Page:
With the avalanche of new listings in the market, should you invest in any IPOs or are there risks on the horizon?
When it comes to investing, we all aspire to be Warren Buffett, and yet at times investors act more like Gordon Gekko, the fictional character portrayed by Michael Douglas in the 1987 film Wall Street. This is how it seems with the love affair investors have with IPOs.
Every investor’s dream, of course, is to buy into a float and sell day one for a handsome profit, otherwise known as a ‘stag’.
We acknowledge how easy it is to fall in love with a new IPO. After all, the prospectuses produced usually come complete with stunning pictures of celebrities such as Jennifer Hawkins who made the Myer prospectus worth flicking through. When Pacific Brands pitched to investors the images of Pat Rafter and others in their underwear, it may have been visually appealing, but it was certainly not instructive.
Aside from the pictures, the prospectus almost always outlines a rosy outlook for the business.
The first question you should ask is whether you want to have this in your portfolio in five years’ time? If the answer is a clear no, we would suggest extreme caution.
Other than the normal set of investment factors – such as price, management, gearing etc – you would consider, there are additional points to think about.
1. Investors need to understand who the vendor of the IPO is. Private equity funds have established a poor reputation for taking over businesses, loading them up with debt after stripping the company of other assets before selling them back to unsuspecting investors via an IPO. Dick Smith comes to mind as a perfect example. We are not opposed to buying from private equity funds as such, but you must understand that the vendors in an IPO have a far greater understanding of the business than the investor can gather from reading the prospectus, which puts the vendor at a significant advantage. Conversely the history of government IPOs has been a little friendlier for investors, other than of course Telstra II, which is still significantly under water from its $7 plus offer price.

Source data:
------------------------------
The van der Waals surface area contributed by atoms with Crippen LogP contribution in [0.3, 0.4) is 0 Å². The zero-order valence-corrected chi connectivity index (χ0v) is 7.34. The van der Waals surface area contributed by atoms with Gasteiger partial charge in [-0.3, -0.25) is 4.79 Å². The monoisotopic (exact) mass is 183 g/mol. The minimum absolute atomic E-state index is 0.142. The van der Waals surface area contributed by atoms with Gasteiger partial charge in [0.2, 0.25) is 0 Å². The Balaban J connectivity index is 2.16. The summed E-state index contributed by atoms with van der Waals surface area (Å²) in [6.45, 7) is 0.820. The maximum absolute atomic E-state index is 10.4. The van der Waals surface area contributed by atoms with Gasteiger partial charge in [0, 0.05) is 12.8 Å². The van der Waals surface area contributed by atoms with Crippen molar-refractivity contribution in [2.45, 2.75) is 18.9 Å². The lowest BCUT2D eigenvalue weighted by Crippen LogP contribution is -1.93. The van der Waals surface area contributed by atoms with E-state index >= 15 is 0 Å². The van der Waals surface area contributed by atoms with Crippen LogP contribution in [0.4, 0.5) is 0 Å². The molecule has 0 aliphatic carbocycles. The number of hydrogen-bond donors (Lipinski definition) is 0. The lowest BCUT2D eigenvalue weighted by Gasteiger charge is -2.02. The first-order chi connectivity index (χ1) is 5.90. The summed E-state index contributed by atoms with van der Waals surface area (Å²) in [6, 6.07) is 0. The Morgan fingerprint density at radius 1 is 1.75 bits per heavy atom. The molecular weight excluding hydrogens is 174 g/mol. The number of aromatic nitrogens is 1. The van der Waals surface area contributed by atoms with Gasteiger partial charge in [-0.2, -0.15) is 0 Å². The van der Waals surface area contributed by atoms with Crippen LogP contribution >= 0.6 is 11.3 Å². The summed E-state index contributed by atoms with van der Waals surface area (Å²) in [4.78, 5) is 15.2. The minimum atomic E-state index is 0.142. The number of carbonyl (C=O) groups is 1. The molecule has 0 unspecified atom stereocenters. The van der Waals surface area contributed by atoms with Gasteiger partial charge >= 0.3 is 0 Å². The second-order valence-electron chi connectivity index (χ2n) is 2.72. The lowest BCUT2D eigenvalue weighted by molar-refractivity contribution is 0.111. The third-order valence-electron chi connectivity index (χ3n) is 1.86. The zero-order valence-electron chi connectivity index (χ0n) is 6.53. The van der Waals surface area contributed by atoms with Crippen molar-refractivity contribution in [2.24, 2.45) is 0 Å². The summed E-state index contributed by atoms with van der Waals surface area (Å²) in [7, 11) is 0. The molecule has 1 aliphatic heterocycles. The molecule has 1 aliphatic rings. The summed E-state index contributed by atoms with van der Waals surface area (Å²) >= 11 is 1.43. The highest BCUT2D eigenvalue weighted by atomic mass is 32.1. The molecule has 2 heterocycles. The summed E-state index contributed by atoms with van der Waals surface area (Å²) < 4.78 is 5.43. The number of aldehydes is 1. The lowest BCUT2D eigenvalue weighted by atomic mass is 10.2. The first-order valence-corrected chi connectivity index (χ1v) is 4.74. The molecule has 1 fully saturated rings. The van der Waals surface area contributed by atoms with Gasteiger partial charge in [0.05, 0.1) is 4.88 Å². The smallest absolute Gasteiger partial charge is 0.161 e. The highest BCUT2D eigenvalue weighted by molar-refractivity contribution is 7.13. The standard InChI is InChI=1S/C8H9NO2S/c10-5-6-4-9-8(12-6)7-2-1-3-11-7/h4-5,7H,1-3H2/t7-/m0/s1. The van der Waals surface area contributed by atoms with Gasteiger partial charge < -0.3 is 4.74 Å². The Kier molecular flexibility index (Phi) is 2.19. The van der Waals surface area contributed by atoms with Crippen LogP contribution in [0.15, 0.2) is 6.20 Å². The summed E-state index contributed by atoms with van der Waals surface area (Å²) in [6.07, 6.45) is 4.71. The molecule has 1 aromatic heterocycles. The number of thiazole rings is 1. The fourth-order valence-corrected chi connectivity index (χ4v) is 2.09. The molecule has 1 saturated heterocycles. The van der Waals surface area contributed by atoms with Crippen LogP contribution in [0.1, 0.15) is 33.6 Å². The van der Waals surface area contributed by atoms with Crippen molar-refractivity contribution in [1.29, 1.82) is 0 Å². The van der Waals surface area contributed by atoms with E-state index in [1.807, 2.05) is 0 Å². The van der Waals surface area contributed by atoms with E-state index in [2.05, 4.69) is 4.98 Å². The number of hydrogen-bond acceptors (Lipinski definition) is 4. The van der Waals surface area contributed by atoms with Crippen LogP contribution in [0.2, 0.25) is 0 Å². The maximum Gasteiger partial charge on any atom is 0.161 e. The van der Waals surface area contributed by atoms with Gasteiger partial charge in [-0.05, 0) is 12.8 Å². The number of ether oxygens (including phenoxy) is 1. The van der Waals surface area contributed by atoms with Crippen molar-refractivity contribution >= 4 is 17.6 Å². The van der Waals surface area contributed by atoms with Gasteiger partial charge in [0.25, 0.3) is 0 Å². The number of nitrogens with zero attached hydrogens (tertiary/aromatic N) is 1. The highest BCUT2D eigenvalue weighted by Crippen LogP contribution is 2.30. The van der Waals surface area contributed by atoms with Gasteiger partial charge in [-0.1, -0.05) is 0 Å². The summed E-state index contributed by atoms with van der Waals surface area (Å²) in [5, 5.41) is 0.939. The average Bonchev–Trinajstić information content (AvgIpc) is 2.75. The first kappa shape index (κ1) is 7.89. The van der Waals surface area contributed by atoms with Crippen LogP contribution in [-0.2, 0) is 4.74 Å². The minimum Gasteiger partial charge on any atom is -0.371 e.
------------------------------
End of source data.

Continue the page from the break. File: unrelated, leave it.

2. Once an adviser and their client have established who the vendor is, it is important to also understand whether the vendor is retaining any part of the company or if it is a full sale. If the vendor is retaining part of the business, advisers need to understand if there are any time limitations around this ownership. It is also crucial to understand what the IPO proceeds are being used for. Is the IPO simply to reduce debt? Or are the proceeds being used to grow the business?
3. Brokers are remunerated for selling the IPO. While this may sound obvious, it reminds us of the phrase ‘never ask a barber whether you need a haircut’. Brokers have to sell their services to the IPO vendor, which results in a research blackout on the IPO company. This simply means that it is virtually impossible to obtain unbiased investment research from the broking firm that is handling the IPO. As experienced brokers will tell you, “the best IPOs you can never get enough of and the IPO that you receive your full allocation for is generally the one you don’t want”.
4. One of the best pages of the prospectus is the ‘investment risks’ section. In our experience, few investors read much in a prospectus at all, and in particular do not read or understand the investment risks section. If advisers only read one section of a prospectus, it should be this section.
Should you invest in IPOs? Our view is that while some IPOs offer good opportunity, greater caution should be exercised by investors when considering IPOs due to the lower level of information usually available.
Mark Draper, adviser, GEM Capital